Director tries, fails to strike a nerve with film

October 05, 2001|By Michael Sragow | Michael Sragow,SUN MOVIE CRITIC

The character at the center of Our Lady of the Assassins proclaims that he has come to his homeland to die, and then does nothing but make despairing or ironic comments, suffer religious nightmares, and sleep with a couple of cold killers. It doesn't take long for you to wish that he'd already expired.

This wan fellow, played by stage actor German Jaramillo, is a native Colombian literary figure. The home he returns to is Medellin; the director, Barbet Schroeder (Reversal of Fortune), says he was "raised" in Colombia. Because it is in part an expose of the gory chaos of present-day Colombia, Our Lady of the Assassins (in Spanish with English subtitles) has taken on a stature in the international film world that has nothing to do with its scant dramatic impact. Shot on high-definition video, the movie is less a vision of hell than a superficial walking tour.

Shortly after his arrival, Jaramillo takes in a teen-age pistolero, who escorts him through the mean streets of Medellin. All the streets are mean: If there isn't a random shooting or a hit going on, there's apt to be a car-jacking. Whenever a big drug shipment arrives in the United States, the kingpins send up fireworks. Way down in the gutter, beggars kneel for pastries as if they were communion wafers.

The lover is a product of this culture: a gangbanger who roams through the city strapped, ready for reprisals and willing to blow away anyone who threatens or insults him or his new man. He isn't evil but amoral and thus, to the writer, almost innocent.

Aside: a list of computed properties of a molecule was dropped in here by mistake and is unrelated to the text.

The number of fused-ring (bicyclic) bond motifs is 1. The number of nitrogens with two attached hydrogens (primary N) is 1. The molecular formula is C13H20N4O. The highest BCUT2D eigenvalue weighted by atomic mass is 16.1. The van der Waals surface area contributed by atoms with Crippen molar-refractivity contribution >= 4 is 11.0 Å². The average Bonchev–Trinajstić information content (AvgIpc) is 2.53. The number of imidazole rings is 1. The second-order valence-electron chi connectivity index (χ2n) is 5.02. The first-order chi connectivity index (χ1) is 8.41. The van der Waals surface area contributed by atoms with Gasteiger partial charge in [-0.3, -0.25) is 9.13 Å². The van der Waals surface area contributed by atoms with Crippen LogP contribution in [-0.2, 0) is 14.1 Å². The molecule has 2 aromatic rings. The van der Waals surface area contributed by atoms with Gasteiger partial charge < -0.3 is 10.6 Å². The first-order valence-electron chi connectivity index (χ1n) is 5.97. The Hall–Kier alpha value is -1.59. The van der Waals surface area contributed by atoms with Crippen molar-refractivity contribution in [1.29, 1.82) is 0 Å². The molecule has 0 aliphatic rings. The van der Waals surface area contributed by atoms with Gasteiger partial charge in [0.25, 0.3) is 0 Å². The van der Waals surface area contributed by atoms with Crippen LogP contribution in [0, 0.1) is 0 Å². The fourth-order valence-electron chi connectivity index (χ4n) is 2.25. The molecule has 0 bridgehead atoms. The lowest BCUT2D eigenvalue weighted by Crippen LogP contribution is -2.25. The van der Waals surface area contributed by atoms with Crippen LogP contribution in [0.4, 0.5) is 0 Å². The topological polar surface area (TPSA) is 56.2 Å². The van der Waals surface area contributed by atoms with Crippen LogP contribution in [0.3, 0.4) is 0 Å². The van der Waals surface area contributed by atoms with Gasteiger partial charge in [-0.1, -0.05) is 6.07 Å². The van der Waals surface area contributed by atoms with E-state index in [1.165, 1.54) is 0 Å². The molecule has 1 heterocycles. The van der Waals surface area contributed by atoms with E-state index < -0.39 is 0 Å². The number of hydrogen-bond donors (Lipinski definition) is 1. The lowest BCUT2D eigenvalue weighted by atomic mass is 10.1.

This picture of a population inured to explosive bloodletting is persuasive; what the movie lacks is a character compelling and deep enough to take us beneath the surface. Mostly, the writer runs on about the deterioration of his birthplace and the absence or irrelevance of his Roman Catholic God. The most anti of antiheroes, he finds his homicidal lover's string of abrupt and offhand murders equally upsetting and bracing. He does try to steady the boy - he even succeeds in preventing him from killing a rude waitress. But the couple reach a peak of synchronicity when, at different times and in different ways, they ridicule a pregnant woman who is rendered hysterical by a showdown. In that sequence, Our Lady of the Assassins effectively addresses the cold limits of absurdism. Elsewhere, the picture wallows in it.

Weeks or maybe months after Jaramillo's first lover leaves the scene (to say how would rob the movie of its modicum of tension), a similar lover enters the picture. The two young gunmen prove so similar - and so excruciatingly linked - that Our Lady of the Assassins starts to resemble a cheesy version of Vertigo, in which God or Satan takes the place of a plotting husband.

Perhaps Schroeder hoped that the use of high-definition video would impart a nervy documentary texture. Instead, the reverse happens. The blend of chic histrionics and ultra-bright daylight imagery make much of the movie resemble a network soap opera with an on-location interlude. It looks as cheap as life is held in Medellin.

Our Lady of the Assassins

Starring German Jaramillo

Directed by Barbet Schroeder

Rated R

Released by Paramount Classics

Running time 100 minutes

Sun score **

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